Following the anniversary of Russia’s invasion of Ukraine, CryptoSlate takes a closer look at the state of Ukraine’s blockchain industry.
- Between February 23, 2022 and February 23, 2023, $187 million in cryptocurrency donations were collected to help Ukrainian groups, according to Crystal Blockchain analysis.
- About a third, or about $62 million, came from a group called Aid for Ukraine. The group is a blockchain consortium consisting of Alex Bornyakov, current Ukrainian Deputy Minister for Digital Transformation, and Michael Chobanian, founder of Ukrainian cryptocurrency exchange Kuna. .io and Sergey Vasylchuck, founder of his staking platform Everstake.
In an exclusive interview with CryptoSlate, Alex Bornyakov discusses the many challenges facing the Ukrainian blockchain industry following the Russian invasion and how crypto is being used to aid the country’s defense efforts. talked.
“At the beginning of the war, many technology and IT companies not only donated money, but also put forward many ideas for how the developer team could help Ukraine.”
Borniakov’s role as Deputy Minister for Digital Transformation includes work between government and business, with a focus on the IT and blockchain sectors.
“I am in contact with many entrepreneurs and funds of companies, founders and owners on the one hand and policy makers on the other. I am also responsible for a project called Electronic Residency, a program that allows you to do business.
Bornyakov added that he is also advising the Ukrainian government on the introduction of CBDC. He believes the CBDC will be key in supporting Ukraine’s efforts to go fully digital.
“The goal of a CBDC is to make money flows more transparent and make money programmable, so that when government money is decentralized, it removes bureaucracy,” Bornyakov said. says.
“There is a new law signed by President Zelensky in April 2022 amending the tax code for CBDC to work. We are currently unable to do so as it would require changes to the taxation rules and legislation. Not only people, but also businesses will be able to use crypto and other means for their business.In terms of CBDC, we have recently completed a pilot project with a number of Ukrainian banks, and the results have been positive. .”
Ukraine’s main exchange Kuna under threat
However, according to Michael Chobanian, founder of Ukrainian cryptocurrency exchange Kuna.io, the newly proposed bill is insufficient to support the transition from fiat to cryptocurrency, and it will not be possible in the long term. could hurt the Ukrainian cryptocurrency exchange he founded in 2014.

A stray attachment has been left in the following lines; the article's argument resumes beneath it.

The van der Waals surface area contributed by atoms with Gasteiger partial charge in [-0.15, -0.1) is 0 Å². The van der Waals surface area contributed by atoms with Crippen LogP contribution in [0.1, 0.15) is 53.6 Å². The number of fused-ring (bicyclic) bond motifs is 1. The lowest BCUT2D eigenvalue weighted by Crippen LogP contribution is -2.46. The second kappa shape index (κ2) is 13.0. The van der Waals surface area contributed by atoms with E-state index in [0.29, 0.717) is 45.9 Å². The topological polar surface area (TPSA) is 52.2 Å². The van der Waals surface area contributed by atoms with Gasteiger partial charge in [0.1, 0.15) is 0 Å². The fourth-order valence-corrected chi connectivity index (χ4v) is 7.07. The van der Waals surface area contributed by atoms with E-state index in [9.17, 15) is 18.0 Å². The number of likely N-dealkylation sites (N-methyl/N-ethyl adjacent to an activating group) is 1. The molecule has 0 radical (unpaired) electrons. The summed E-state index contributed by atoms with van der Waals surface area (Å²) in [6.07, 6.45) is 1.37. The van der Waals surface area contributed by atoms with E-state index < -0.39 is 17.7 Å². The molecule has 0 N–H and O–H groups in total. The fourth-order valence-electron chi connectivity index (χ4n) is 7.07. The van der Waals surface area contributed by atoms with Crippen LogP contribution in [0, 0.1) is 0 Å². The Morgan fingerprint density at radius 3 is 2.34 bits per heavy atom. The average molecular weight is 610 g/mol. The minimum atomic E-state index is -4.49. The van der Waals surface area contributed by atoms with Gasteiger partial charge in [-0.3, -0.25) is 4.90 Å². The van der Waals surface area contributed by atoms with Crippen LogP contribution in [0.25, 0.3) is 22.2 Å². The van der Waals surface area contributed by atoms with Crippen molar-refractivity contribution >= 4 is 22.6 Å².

During the first few days of the war, Kuna processed approximately $5 million in transactions per day, which were purely fiat-to-crypto. It has since stabilized at around $1.5 million per day, said Chovanian, adding that the main pairs are USDT/UAH and BTC/UAH.
March 2022, partnership Conversion of cryptocurrency donations made via Aid for Ukraine into fiat currency deposits at the National Bank of Ukraine, with FTX processing the SWIFT portion of the transaction between the new and defunct cryptocurrency exchanges FTX and Everstake supported to do
But with newly proposed changes at the policy level, Chobanian worries that exchanges like Kuna could suffer as the proposed law would not allow local exchanges to operate. increase.
“The government is still very centralized and inefficient,” Chobaniyan told CryptoSlate, adding that he believes current Ukrainian law will make fiat-to-crypto conversion more difficult.
Many Ukrainians now use small kiosks for cash-to-fiat cryptocurrency. This is a small over-the-counter exchange that charges a markup as high as 1.5%, which is three times the industry standard of 0.5%. But Chobanian hypothesizes that eventually some exchanges will start merging with banks as exchanges become more regulated around the world.
“I predict that traditional banks and exchanges will merge,” he said. “So either the exchange will buy the bank, or the bank will buy the software and an existing exchange like Binance or Kraken and he will combine them into one product. will be regulated,” Chobabian said.
The company did not give an exact launch date, but added that there are plans to bring Kuna to the European market.
With so many changes on the horizon and the war still in sight, tensions appear to be starting to rise within the Ukrainian blockchain industry. Cryptocurrencies are increasingly viewed by regulators, military and intelligence agencies as a potential threat to non-state adversaries, or at least adversaries.
With over $60 million in cryptocurrency donations to Ukraine through Aid for Ukraine since the start of the war, this year’s changes regulating CBDC, cryptocurrency and blockchain issuance will continue to play a role in Ukraine’s future. There is a possibility. Its role remains elusive.